“I can confirm that he is in the United States,â€ spokeswoman Raymone Bain said. â€œWe donâ€™t give out information regarding our clientâ€™s whereabouts because of safety, and this is just an ongoing policy.”
Gee. I though the gloved one canned Ms. Bain??? I guess not. She’s probably working for expenses, not to mention the joys of celebrity kharma.
At the time of his infamous acquittal, I posted a PR game plan for Mr. Jackson that called for a period of laying low, followed by an earnest rededication to his craft. He’s done the former, sort of, and now appears ready to re-emerge on our proverbial shores.
I just fail to see the wisdom of trading on his infamy (I mean celebrity) with his Japanese fans (who never left him) at $3300 a pop. Yesterday’s carefully controlled media conference call (how 90’s!) is likely the first salvo from his PR team.
However incongruous, I thought of yesterday’s post by Times personal tech columnist David Pogue in which he chastised Microsoft’s PR team for “bribing bloggers, fabricating reviews and making up letters to the editor makes the company look worse, not better.”
The appearance of PR manipulation will almost always backfire in the court of public opinion. As Mr. Pogue concluded: “If Microsoft really wants to earn high marks from the public, it might want to consider earning them the old-fashioned way: By creating products people love.”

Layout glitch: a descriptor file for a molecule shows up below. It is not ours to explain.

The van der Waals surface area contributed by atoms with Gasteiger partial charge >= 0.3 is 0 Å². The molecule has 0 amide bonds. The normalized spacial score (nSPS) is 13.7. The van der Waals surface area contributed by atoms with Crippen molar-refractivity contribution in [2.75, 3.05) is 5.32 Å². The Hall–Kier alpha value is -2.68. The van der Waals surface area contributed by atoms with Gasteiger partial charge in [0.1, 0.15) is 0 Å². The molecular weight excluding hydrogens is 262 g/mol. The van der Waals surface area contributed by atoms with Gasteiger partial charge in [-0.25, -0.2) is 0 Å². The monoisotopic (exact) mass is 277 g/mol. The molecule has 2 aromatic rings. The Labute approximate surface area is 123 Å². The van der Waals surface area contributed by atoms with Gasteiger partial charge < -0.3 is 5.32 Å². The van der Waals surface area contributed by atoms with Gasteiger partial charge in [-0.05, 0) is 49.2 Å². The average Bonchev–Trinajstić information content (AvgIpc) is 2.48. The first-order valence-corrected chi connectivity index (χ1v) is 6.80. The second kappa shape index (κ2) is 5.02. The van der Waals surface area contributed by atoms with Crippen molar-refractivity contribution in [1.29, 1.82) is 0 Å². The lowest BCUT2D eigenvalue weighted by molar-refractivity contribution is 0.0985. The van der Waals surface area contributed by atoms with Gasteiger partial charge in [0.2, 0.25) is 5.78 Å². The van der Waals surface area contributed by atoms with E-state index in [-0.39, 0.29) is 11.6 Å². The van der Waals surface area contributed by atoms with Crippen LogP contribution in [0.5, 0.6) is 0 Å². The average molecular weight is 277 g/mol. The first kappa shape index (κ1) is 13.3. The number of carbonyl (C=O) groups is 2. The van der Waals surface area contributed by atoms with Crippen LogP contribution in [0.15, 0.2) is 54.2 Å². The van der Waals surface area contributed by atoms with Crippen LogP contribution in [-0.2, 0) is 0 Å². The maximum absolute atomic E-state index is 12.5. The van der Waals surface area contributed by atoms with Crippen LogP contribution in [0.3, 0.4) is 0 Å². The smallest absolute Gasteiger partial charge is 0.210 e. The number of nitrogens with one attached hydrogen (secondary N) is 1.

Michael, focus on your new, web-delivered record, and support it with live performances. (I know what a perfectionist you are. Remember, delivering the Pepsi Super Bowl spot…the night before the game?)
If your Black-Eyed Pea collaborator Will.I.Am is right (“Michael is the one act who doesn’t need a record label. He can do it all through social networking sites.”), you might just stand a chance. Just ask Mel and Martha.
PR Michael Jackson Will.I.Am public relations celebrity comeback music industry reputation management Super Bowl